CNN Money, Feb 25, 2015
Here’s something you don’t see every day: Investors are essentially paying for the privilege of lending Germany money.
This isn’t some “buy German bond” nationalism. It’s the latest sign of how scared investors are and how much they want any assets they believe are truly safe.
On Wednesday, Germany issued its first 5-year bond ever with a negative yield, which means investors are making a loss by loaning money to the German government. It sold €3.3 billion ($3.7 billion) of debt at a negative yield of 0.08%, according to the country’s Finance Agency.
If it sounds backwards, that’s because it is.
Investors appear willing to buy at these rates because of falling inflation in Europe. There are even concerns about deflation, which could trigger bigger problems like a recession. The idea is that these German bonds would lose less value than other assets.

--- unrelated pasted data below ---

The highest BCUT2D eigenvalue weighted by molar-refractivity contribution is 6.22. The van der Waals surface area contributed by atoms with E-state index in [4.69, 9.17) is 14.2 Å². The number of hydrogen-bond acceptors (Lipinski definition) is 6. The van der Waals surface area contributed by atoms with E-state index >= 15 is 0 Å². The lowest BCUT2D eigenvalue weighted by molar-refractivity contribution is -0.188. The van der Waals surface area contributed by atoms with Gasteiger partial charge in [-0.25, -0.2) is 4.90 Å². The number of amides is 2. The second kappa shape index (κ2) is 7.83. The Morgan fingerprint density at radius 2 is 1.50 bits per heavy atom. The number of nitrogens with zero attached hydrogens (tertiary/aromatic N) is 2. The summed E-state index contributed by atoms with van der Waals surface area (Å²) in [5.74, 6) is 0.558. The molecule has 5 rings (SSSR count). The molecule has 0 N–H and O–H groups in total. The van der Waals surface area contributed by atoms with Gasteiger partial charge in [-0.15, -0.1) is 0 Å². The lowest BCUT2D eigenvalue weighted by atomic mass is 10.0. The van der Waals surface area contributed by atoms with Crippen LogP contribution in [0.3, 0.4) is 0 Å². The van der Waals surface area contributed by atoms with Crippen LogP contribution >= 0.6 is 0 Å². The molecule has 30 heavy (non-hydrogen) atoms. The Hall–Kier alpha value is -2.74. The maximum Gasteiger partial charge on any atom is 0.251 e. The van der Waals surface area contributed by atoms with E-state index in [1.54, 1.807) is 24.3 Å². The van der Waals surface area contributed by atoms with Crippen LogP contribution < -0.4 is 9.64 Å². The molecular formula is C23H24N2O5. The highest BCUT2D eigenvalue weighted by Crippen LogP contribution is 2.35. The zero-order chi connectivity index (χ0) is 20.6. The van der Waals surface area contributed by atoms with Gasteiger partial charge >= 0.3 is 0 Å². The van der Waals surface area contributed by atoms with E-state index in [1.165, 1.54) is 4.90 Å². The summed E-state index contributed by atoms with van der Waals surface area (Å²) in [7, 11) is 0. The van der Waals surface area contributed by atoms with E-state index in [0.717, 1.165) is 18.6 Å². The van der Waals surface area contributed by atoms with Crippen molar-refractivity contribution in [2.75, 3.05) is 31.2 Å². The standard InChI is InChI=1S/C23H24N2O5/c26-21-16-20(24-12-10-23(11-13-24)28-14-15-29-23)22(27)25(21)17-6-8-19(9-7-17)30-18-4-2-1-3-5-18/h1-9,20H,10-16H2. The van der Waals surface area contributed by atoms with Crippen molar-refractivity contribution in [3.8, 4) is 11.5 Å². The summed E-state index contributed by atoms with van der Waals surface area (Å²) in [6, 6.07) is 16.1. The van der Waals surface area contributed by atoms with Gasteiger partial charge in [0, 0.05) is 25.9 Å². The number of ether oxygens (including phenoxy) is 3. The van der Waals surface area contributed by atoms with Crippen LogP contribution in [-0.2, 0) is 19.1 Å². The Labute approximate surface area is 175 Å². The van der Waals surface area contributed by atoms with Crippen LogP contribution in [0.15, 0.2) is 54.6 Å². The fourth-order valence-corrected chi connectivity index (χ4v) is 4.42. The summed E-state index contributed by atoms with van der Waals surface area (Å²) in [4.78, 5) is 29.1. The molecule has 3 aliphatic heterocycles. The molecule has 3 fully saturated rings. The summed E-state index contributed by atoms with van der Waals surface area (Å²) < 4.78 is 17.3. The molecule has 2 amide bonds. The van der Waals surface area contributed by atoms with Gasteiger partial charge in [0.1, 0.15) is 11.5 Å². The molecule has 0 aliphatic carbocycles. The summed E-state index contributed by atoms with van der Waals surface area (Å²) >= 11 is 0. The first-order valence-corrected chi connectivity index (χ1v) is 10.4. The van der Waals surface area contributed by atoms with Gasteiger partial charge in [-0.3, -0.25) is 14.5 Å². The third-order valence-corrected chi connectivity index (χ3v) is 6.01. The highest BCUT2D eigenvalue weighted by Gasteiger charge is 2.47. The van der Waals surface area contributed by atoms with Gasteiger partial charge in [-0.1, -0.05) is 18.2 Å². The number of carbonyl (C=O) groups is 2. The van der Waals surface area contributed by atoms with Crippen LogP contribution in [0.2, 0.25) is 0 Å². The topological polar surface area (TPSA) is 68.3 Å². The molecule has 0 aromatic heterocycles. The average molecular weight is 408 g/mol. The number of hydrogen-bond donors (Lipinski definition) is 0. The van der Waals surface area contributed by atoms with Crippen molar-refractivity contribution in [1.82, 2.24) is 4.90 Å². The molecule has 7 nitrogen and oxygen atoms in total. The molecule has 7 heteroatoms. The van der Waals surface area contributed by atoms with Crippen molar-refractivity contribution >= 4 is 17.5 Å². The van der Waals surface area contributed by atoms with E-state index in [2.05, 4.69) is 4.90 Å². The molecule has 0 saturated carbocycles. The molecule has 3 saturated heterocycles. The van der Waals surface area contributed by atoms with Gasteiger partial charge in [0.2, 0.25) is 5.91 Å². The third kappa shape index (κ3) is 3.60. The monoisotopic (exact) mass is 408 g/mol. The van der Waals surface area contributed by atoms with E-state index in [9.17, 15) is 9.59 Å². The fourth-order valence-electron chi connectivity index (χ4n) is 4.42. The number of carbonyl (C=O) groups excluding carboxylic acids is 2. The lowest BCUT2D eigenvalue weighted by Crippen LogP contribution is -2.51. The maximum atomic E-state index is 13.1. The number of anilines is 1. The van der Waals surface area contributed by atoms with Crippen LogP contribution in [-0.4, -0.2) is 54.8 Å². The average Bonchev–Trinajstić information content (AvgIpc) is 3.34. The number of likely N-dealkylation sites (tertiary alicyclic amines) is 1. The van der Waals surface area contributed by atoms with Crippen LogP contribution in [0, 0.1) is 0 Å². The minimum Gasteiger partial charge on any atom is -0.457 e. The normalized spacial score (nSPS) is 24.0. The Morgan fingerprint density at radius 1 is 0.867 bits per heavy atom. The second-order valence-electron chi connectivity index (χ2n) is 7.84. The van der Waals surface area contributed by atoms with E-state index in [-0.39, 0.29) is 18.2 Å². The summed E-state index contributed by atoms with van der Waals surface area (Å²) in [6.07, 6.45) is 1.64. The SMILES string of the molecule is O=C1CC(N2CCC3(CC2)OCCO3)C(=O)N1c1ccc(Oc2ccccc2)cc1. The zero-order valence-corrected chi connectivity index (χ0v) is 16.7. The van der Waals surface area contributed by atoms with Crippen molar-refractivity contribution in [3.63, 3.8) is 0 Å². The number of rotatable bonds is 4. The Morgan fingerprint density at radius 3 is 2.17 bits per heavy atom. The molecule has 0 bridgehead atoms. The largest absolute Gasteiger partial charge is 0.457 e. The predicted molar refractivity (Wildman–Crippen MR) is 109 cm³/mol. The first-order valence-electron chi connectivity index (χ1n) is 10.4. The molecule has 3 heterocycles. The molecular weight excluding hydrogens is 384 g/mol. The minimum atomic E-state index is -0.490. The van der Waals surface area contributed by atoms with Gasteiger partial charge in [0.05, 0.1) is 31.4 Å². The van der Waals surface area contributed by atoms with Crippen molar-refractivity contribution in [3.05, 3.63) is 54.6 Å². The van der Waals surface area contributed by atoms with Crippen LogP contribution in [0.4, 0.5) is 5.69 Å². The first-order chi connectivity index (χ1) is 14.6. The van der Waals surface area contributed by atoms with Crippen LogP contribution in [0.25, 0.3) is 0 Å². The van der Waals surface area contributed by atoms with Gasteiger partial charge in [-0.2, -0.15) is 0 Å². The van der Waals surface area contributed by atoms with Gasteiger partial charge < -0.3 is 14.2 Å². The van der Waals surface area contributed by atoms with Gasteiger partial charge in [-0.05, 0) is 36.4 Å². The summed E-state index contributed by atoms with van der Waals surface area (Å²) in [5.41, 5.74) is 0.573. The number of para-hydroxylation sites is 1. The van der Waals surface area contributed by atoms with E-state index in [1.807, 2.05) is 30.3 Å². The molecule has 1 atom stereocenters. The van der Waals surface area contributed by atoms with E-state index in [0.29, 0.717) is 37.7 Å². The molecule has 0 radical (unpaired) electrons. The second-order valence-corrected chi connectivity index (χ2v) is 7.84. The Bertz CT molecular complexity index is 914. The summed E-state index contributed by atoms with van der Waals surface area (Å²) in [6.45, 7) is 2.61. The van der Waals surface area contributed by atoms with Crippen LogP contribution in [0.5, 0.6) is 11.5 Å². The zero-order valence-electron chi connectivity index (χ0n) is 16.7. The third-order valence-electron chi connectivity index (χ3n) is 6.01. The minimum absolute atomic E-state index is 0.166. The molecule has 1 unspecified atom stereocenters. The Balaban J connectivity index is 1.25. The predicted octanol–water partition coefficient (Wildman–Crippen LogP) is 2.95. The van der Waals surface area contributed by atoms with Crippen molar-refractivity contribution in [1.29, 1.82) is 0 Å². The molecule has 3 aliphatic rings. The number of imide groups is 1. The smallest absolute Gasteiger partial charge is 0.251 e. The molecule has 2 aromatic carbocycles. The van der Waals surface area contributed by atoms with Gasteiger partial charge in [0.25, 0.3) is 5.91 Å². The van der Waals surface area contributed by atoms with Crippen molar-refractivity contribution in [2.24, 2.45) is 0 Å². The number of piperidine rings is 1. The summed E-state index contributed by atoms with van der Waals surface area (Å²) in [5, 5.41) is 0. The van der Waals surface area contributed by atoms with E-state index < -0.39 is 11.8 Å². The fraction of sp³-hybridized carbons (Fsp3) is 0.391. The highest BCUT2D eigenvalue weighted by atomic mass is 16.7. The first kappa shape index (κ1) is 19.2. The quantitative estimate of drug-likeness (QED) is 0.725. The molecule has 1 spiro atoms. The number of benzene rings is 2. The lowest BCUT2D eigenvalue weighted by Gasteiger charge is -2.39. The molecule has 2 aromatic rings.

Some investment houses have to hold bonds as part of their portfolio mix and might elect to buy negative-rated bonds if they think the market will deteriorate further.
What’s next: That deterioration is due to upcoming moves by the European Central Bank. The ECB is hoping to fire up the region’s ailing economy by launching a massive bond-buying program next month, which will almost certainly drive down European bond yields further. Investors have already been fleeing the euro in search of better returns elsewhere.
Moves by other central banks have knocked the bond yields on a slew of countries into negative territory, including Belgium, Denmark, France, Germany, Japan and the Netherlands.
This month a small Danish bank said it would charge customers 0.5% interest on their deposits from March. That means for every $100 they deposit, the bank will take 50 cents.
FIH Erhvervsbank blamed the move on the central bank, saying it’s being charged similar levels after official interest rates were cut into negative territory.
This odd phenomenon is showing up in corporate bond markets as well. The yield on Nestle’s corporate debt went negative this month.
The euro-denominated corporate debt of other super-safe European companies like Royal Dutch Shell () and Novartis ( ) are also flirting with negative territory.